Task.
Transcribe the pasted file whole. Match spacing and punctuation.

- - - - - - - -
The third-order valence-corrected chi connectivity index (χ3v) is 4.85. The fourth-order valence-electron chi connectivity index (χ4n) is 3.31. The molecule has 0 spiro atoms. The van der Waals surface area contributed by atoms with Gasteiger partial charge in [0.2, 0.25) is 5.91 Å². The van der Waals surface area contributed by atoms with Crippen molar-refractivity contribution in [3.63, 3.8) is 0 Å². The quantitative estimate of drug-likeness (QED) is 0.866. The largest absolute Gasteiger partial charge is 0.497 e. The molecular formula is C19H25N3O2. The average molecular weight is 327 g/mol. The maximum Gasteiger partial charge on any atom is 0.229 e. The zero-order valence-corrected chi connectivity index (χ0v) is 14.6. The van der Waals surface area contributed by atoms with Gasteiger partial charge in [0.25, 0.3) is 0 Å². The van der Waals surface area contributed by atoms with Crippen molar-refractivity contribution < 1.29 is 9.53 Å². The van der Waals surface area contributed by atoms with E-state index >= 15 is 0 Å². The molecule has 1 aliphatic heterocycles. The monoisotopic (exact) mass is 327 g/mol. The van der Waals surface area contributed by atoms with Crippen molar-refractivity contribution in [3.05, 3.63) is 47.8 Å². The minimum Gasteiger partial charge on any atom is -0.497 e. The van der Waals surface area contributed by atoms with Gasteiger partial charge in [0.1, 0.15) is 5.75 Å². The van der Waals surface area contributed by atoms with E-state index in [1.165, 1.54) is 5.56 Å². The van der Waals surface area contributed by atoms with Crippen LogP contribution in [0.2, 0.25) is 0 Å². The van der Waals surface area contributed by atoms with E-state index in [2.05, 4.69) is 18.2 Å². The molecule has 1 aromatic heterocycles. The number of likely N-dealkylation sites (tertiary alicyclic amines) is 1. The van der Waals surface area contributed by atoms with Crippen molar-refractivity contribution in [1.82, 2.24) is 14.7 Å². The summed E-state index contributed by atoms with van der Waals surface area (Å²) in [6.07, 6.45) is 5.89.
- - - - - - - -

The third-order valence-corrected chi connectivity index (χ3v) is 4.85. The fourth-order valence-electron chi connectivity index (χ4n) is 3.31. The molecule has 0 spiro atoms. The van der Waals surface area contributed by atoms with Gasteiger partial charge in [0.2, 0.25) is 5.91 Å². The van der Waals surface area contributed by atoms with Crippen molar-refractivity contribution in [3.63, 3.8) is 0 Å². The quantitative estimate of drug-likeness (QED) is 0.866. The largest absolute Gasteiger partial charge is 0.497 e. The molecular formula is C19H25N3O2. The average molecular weight is 327 g/mol. The maximum Gasteiger partial charge on any atom is 0.229 e. The zero-order valence-corrected chi connectivity index (χ0v) is 14.6. The van der Waals surface area contributed by atoms with Gasteiger partial charge in [0.25, 0.3) is 0 Å². The van der Waals surface area contributed by atoms with Crippen molar-refractivity contribution < 1.29 is 9.53 Å². The van der Waals surface area contributed by atoms with E-state index >= 15 is 0 Å². The molecule has 1 aliphatic heterocycles. The monoisotopic (exact) mass is 327 g/mol. The van der Waals surface area contributed by atoms with Crippen molar-refractivity contribution in [3.05, 3.63) is 47.8 Å². The minimum Gasteiger partial charge on any atom is -0.497 e. The van der Waals surface area contributed by atoms with Gasteiger partial charge in [0.1, 0.15) is 5.75 Å². The van der Waals surface area contributed by atoms with E-state index in [1.165, 1.54) is 5.56 Å². The van der Waals surface area contributed by atoms with Crippen LogP contribution in [0.2, 0.25) is 0 Å². The van der Waals surface area contributed by atoms with E-state index in [2.05, 4.69) is 18.2 Å². The molecule has 1 aromatic heterocycles. The number of likely N-dealkylation sites (tertiary alicyclic amines) is 1. The van der Waals surface area contributed by atoms with Crippen molar-refractivity contribution in [1.82, 2.24) is 14.7 Å². The summed E-state index contributed by atoms with van der Waals surface area (Å²) in [6.07, 6.45) is 5.89.